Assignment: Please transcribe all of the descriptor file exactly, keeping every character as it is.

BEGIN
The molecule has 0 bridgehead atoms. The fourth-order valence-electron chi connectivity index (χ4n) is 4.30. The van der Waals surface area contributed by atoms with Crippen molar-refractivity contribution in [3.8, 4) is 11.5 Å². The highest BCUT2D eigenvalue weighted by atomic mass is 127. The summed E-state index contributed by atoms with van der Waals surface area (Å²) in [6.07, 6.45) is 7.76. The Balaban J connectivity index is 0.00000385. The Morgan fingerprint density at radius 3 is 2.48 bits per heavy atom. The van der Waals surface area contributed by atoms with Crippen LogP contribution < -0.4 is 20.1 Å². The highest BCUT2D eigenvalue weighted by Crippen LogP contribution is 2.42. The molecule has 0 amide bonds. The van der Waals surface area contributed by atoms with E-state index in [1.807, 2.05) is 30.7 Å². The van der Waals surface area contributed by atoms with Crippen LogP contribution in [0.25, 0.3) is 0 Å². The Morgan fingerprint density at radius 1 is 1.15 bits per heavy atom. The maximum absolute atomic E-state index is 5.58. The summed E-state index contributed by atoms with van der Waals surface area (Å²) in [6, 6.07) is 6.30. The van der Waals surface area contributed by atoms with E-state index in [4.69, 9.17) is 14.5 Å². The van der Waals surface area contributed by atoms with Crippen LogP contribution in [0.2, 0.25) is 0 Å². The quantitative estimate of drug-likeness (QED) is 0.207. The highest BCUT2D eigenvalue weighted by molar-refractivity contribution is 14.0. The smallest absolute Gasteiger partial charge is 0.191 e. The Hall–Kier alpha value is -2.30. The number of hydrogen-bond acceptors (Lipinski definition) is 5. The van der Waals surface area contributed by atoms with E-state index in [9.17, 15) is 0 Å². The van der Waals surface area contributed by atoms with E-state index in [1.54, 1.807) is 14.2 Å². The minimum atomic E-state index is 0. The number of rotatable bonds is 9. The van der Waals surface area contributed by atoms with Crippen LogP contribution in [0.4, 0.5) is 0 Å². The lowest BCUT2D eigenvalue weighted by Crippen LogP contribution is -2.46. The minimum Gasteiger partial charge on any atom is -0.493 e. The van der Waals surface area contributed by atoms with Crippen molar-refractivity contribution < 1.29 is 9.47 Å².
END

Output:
The molecule has 0 bridgehead atoms. The fourth-order valence-electron chi connectivity index (χ4n) is 4.30. The van der Waals surface area contributed by atoms with Crippen molar-refractivity contribution in [3.8, 4) is 11.5 Å². The highest BCUT2D eigenvalue weighted by atomic mass is 127. The summed E-state index contributed by atoms with van der Waals surface area (Å²) in [6.07, 6.45) is 7.76. The Balaban J connectivity index is 0.00000385. The Morgan fingerprint density at radius 3 is 2.48 bits per heavy atom. The van der Waals surface area contributed by atoms with Crippen LogP contribution < -0.4 is 20.1 Å². The highest BCUT2D eigenvalue weighted by Crippen LogP contribution is 2.42. The molecule has 0 amide bonds. The van der Waals surface area contributed by atoms with E-state index in [1.807, 2.05) is 30.7 Å². The van der Waals surface area contributed by atoms with Crippen LogP contribution in [0.25, 0.3) is 0 Å². The Morgan fingerprint density at radius 1 is 1.15 bits per heavy atom. The maximum absolute atomic E-state index is 5.58. The summed E-state index contributed by atoms with van der Waals surface area (Å²) in [6, 6.07) is 6.30. The van der Waals surface area contributed by atoms with E-state index in [4.69, 9.17) is 14.5 Å². The van der Waals surface area contributed by atoms with Crippen LogP contribution in [0.2, 0.25) is 0 Å². The quantitative estimate of drug-likeness (QED) is 0.207. The highest BCUT2D eigenvalue weighted by molar-refractivity contribution is 14.0. The smallest absolute Gasteiger partial charge is 0.191 e. The Hall–Kier alpha value is -2.30. The number of hydrogen-bond acceptors (Lipinski definition) is 5. The van der Waals surface area contributed by atoms with E-state index in [9.17, 15) is 0 Å². The van der Waals surface area contributed by atoms with E-state index in [1.54, 1.807) is 14.2 Å². The minimum atomic E-state index is 0. The number of rotatable bonds is 9. The van der Waals surface area contributed by atoms with Crippen LogP contribution in [0.4, 0.5) is 0 Å². The lowest BCUT2D eigenvalue weighted by Crippen LogP contribution is -2.46. The minimum Gasteiger partial charge on any atom is -0.493 e. The van der Waals surface area contributed by atoms with Crippen molar-refractivity contribution < 1.29 is 9.47 Å².